My latest build of a good looking and unusual prototype, after a wash and brush-up it will be ready for painting. Built on a commission basis from the very comprehensive DJH kit. As can be seen from the photo, many parts of this model are cast in white metal, the smokebox/boiler/firebox has been usual for DJH kits for as long as I have been building, but this kit has the cab floor cast a drop in from below casting, to which the backhead can be screwed, making a well detailed unit. The cab roof and splasher box castings are well detailed and everything fits together well. Each of the bogies are also one piece castings, the leading one has a very clever wiper power pickup idea, designed and incorporated into the kit. All in all making a quick to build model and recommended for the more inexperienced model builder.
Built on commission from the DJH/Piercy kit by myself between May and October 2020. Now beautifully painted by John Cockcroft she (he?) is ready to go to her new owner. Because of the new travelling restrictions when that will be, who knows?
Built from the Gladiator kit, which was originally designed by Adrian Rowland under the North Star Design label. I started building this model on the 11th November 2019 and finished it on April 30th, taking 131 hours. It has been built with sprung hornblocks on the first and second axles, otherwise straight from the box, with Slaters wheels and an ABC motor/gears unit. The superb painting and lining is by Warren Hayward.
During the final stages of the build I got myself into a spot of bother with the left side motion. Throughout each stage of the build I had kept ensuring that there were no tight spots, with the coupling rods, then with the slide bars and crossheads, as any experienced builder does. Then when it came to the Walchearts valve gear. I built up each set exactly the same, (other than opposite hand of course) and fitted the right side first with no problems or tight spots. But when it came to the left side, something was wrong, too tight when the crosshead was at it’s end of the stroke on the slidebars. It took me some time to find the problem. As the right side had gone together so well, it couldn’t be a fault with the etches and I checked each side was built exactly the same. I can only put the cause down to tolerances (there is always a plus or minus tolerance on the location of everything) stacking-up all one way, needing the crosshead link to be extended by 1.5mm. All’s well now and he runs very smoothly.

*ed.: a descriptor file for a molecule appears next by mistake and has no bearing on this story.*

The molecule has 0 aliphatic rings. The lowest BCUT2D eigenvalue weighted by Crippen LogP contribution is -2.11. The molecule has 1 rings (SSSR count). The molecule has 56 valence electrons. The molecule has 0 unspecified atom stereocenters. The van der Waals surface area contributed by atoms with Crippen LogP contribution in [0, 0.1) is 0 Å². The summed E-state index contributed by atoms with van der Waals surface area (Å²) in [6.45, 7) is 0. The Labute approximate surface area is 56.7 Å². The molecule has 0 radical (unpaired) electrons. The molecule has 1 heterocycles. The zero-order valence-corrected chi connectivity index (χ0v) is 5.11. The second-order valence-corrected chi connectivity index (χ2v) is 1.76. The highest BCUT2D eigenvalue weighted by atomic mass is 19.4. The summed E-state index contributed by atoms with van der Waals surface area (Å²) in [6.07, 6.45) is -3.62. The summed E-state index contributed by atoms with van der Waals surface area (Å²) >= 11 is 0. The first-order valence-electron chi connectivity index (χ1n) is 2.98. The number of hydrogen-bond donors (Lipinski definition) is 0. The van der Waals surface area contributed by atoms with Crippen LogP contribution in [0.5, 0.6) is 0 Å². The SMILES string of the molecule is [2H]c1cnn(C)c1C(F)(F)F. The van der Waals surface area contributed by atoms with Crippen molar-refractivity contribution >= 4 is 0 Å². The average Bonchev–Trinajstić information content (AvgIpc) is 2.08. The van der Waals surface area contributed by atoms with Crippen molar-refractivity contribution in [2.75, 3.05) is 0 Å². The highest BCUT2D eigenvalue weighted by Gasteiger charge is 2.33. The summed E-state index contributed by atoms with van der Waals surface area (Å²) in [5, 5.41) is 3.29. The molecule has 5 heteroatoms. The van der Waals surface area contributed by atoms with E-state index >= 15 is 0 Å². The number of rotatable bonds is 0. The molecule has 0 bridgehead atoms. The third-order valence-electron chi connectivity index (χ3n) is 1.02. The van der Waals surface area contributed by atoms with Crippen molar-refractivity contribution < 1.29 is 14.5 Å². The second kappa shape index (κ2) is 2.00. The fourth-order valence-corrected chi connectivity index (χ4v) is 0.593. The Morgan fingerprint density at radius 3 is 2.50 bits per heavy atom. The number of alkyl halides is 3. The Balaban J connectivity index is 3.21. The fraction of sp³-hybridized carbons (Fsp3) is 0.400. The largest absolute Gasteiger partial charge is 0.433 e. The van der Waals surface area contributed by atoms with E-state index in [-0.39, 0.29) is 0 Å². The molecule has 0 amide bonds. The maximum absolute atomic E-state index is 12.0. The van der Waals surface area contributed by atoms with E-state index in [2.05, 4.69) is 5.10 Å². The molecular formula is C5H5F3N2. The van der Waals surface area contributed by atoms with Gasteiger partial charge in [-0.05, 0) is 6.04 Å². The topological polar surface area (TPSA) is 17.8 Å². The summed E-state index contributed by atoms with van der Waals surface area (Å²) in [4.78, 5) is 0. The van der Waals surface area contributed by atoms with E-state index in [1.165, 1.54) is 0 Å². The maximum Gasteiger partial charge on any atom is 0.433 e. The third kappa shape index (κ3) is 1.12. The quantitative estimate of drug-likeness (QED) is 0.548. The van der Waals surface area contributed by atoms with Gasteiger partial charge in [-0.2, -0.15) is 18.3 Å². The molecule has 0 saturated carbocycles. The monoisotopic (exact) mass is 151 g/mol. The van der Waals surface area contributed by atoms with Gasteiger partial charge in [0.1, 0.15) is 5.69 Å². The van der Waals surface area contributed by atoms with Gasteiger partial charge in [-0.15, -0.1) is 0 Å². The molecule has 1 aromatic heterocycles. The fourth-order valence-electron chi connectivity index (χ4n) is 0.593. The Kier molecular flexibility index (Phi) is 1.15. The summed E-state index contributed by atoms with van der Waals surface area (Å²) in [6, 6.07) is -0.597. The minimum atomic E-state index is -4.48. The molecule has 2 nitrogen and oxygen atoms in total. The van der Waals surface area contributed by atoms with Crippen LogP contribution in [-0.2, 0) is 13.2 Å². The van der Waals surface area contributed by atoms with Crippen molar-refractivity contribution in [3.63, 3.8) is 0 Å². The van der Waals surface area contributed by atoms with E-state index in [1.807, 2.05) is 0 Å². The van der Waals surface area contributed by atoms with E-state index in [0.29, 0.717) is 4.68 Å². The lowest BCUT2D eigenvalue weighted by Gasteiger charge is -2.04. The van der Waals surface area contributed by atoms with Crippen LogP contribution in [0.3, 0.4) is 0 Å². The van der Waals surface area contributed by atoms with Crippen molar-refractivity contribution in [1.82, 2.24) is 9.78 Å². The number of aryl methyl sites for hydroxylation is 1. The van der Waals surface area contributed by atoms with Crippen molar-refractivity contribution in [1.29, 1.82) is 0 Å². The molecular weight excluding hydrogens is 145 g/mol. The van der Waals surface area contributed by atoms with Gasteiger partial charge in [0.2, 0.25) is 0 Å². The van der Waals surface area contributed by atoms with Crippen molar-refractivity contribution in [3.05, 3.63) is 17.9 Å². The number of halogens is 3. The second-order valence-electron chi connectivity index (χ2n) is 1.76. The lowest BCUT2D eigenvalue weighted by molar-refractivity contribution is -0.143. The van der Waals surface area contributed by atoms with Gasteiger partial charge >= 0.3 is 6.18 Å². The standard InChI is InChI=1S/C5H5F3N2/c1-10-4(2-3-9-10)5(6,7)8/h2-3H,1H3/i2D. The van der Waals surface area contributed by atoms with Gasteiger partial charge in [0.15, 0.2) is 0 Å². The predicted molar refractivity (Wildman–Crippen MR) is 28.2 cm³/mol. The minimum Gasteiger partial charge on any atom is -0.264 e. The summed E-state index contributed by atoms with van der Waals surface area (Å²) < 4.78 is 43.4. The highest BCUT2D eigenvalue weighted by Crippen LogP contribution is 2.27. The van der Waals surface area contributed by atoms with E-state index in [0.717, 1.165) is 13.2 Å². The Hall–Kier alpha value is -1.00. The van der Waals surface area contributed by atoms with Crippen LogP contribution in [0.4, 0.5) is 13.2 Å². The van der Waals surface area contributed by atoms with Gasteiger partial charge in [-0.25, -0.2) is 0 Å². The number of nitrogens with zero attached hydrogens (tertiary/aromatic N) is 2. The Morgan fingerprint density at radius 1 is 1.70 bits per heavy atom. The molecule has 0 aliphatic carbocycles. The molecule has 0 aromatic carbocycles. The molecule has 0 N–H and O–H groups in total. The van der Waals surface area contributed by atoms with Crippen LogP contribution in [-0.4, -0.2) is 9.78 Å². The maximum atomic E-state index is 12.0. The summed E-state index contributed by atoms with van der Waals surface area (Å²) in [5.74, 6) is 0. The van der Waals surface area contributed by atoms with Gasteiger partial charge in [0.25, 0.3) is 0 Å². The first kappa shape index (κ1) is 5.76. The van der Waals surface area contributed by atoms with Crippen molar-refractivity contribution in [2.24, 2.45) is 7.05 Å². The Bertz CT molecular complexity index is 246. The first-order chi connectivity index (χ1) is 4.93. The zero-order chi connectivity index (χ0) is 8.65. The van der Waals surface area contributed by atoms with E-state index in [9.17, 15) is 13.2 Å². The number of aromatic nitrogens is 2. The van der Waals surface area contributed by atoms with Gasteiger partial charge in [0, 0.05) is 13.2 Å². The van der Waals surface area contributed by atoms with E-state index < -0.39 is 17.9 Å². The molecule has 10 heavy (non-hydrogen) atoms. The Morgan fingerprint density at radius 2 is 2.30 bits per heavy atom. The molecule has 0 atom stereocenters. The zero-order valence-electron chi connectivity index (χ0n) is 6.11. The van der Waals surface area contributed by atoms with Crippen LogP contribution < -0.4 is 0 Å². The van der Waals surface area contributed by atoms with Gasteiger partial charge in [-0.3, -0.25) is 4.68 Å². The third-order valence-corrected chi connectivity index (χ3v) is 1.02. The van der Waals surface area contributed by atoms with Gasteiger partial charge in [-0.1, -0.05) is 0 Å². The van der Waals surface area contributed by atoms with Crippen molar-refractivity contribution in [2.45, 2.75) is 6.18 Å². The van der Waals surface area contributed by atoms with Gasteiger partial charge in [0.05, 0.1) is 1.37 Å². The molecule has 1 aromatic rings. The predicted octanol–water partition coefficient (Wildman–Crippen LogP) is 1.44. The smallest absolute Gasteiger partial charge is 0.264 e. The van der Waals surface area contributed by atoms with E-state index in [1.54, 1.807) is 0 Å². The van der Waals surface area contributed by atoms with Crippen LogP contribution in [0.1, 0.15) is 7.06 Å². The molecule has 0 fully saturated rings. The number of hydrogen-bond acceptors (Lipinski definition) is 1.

When this kit was originally released, I was in the market to buy a King Arthur to build for myself and had a choice between the Modern Outline Kit and the North Star Design. I chose the MOK and enjoyed building it and have never regretted it. So when asked to build this on commission I looked forward to making the comparison. I can now advise that the MOK is a superior product, but is a good deal more expensive to buy. Sir Urre of the Mount here has built into a very nice model and I would say is good value for money. You pays yer money and makes yer choice.
The Improved Director class (LNER class D11) was designed by John G. Robinson for express passenger work on the Great Central main line between London Marylebone and Sheffield and Manchester. An improved version of the 11E Director class (LNER class D10). No. 508 was built in March 1920 as the third member of the class. It had an operational life of over 40 years, being withdrawn in 1960. One member of the class, no. 506 Butler Henderson, is fortunately preserved, but unfortunately in static condition, at Barrow Hill.